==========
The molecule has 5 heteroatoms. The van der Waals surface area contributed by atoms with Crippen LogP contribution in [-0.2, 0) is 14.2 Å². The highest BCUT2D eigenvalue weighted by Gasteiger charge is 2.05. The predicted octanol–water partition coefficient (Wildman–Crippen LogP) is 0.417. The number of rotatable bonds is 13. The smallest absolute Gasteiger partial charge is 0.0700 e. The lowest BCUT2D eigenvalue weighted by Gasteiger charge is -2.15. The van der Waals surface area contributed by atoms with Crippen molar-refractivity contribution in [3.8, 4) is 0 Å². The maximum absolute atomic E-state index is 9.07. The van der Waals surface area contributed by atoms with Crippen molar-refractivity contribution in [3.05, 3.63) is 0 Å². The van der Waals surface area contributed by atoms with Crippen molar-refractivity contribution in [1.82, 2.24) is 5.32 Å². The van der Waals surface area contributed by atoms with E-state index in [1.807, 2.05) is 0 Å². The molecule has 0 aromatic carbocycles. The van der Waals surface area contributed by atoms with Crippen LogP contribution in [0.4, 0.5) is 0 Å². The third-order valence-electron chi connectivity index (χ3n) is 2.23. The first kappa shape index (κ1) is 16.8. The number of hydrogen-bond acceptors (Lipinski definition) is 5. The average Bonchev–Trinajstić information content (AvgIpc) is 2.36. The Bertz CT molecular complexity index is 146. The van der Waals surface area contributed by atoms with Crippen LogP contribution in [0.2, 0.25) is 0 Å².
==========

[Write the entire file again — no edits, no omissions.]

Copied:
The molecule has 5 heteroatoms. The van der Waals surface area contributed by atoms with Crippen LogP contribution in [-0.2, 0) is 14.2 Å². The highest BCUT2D eigenvalue weighted by Gasteiger charge is 2.05. The predicted octanol–water partition coefficient (Wildman–Crippen LogP) is 0.417. The number of rotatable bonds is 13. The smallest absolute Gasteiger partial charge is 0.0700 e. The lowest BCUT2D eigenvalue weighted by Gasteiger charge is -2.15. The van der Waals surface area contributed by atoms with Crippen molar-refractivity contribution in [3.8, 4) is 0 Å². The maximum absolute atomic E-state index is 9.07. The van der Waals surface area contributed by atoms with Crippen molar-refractivity contribution in [3.05, 3.63) is 0 Å². The van der Waals surface area contributed by atoms with Crippen molar-refractivity contribution in [1.82, 2.24) is 5.32 Å². The van der Waals surface area contributed by atoms with E-state index in [1.807, 2.05) is 0 Å². The molecule has 0 aromatic carbocycles. The van der Waals surface area contributed by atoms with Crippen LogP contribution in [0.4, 0.5) is 0 Å². The third-order valence-electron chi connectivity index (χ3n) is 2.23. The first kappa shape index (κ1) is 16.8. The number of hydrogen-bond acceptors (Lipinski definition) is 5. The average Bonchev–Trinajstić information content (AvgIpc) is 2.36. The Bertz CT molecular complexity index is 146. The van der Waals surface area contributed by atoms with Crippen LogP contribution in [0.2, 0.25) is 0 Å².